How To Remove Your Steering Wheel and Horn
Removing your steering wheel is going to happen during the restoration of your ride. You might be taking it off to restore the wheel, or changing it out for an aftermarket wheel. The process is fairly straightforward and one that just about anybody can tackle themselves.
Besides basic hand tools, the only specialty tool that’s needed is a steering wheel puller. If you’re crafty you can make one yourself – but they can also be purchased cheaply or even rented from your local auto parts store. The puller will bolt to the wheel and then push on the steering shaft to pull the wheel off the shaft.
We found this YouTube video from user Base Speed and Machine showing the process; we are also going to outline down below.
Disconnect The Battery First
The first step to removing your wheel should be to disconnect the battery. The horn works with a relay under the hood. Power comes to the relay and then when you push the horn button it sends the ground to the relay to that allows the power to go to the horn. When removing the wheel if you don’t disconnect the battery then your horn might blare constantly or short out the horn circuit and cause the relay to overheat- either way not a good outcome.
With the battery disconnected, next you’ll need to hop inside the car. On most early GM applications there’s a horn button that you can gently pry and pop off with a screwdriver. Note in some applications there are screws that come from the backside that hold on a horn piece.
With the horn button out of the way, you can see a few screws and a big nut in the middle. You’ll need to remove the three screws; this is your horn assembly that supports the horn button cap in the center of the steering wheel. Pay special attention to the order of these pieces for reassembly. If they are wrong then the horn might not work or be stuck in the on position.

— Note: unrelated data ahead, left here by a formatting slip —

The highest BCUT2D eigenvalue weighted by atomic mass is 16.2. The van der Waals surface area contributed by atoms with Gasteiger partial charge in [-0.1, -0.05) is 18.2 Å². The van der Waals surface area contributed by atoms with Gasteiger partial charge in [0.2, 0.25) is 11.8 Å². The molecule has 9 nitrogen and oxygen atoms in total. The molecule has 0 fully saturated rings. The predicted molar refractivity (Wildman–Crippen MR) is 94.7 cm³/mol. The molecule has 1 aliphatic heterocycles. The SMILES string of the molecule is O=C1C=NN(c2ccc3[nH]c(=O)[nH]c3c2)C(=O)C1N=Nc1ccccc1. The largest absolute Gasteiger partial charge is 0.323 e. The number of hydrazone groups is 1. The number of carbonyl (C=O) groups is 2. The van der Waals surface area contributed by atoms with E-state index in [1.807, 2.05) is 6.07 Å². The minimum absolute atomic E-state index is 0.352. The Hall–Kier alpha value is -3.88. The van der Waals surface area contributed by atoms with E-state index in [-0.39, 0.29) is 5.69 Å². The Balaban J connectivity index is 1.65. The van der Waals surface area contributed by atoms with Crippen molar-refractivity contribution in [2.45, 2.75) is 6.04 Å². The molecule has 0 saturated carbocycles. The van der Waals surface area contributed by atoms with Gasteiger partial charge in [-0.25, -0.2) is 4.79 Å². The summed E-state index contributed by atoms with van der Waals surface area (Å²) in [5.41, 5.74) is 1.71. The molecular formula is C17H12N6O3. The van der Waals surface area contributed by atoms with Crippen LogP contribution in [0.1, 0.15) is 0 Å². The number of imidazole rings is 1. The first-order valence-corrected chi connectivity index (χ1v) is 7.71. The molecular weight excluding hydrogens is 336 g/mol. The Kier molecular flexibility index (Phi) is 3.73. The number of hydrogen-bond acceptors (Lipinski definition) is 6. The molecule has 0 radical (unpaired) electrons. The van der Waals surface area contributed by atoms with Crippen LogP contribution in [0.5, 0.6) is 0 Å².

Now you’re ready to remove the wheel. This requires the steering wheel puller. First, you’ll remove the big nut at the end of the steering shaft. This nut shouldn’t be too tight but should be snug. With the nut out of the way, install the steering wheel puller.
Steering Wheel Puller - Almost There!
The steering wheel puller will have two bolts that thread into the steering wheel, with one large bolt that will push on the end of the steering shaft. Make sure the two bolts holding the puller are fully threaded and that the entire assembly is threaded. We recommend wearing a pair of safety glasses as you’ll start applying pressure and things can pop.
With the two bolts tightened down, slowly start tightening down the center bolt to apply pressure. One trick is to get the center bolt rather snug, then tap it gently a few times with a hammer. This will jiggle the steering wheel a bit on the steering shaft helping to break it loose. Repeat as necessary until the steering wheel pops off.
The steering wheel and steering shaft are splined, so take note of the position of the steering wheel. With the steering wheel off you can also access the turn signal switch for repair or replacement.
For reassembly, just reverse the process. However, you won’t need the steering wheel puller. Once you slide the steering wheel onto the steering shaft, push it down till it stops. Then install the large nut and tighten it until the wheel is at the correct spacing from the column and snug.
If you have any questions about removing your steering wheel feel free to give our friendly techs a call at (203) 235-1200. If you need any parts for your steering wheel or even an entirely new steering wheel, we have those at SS396.com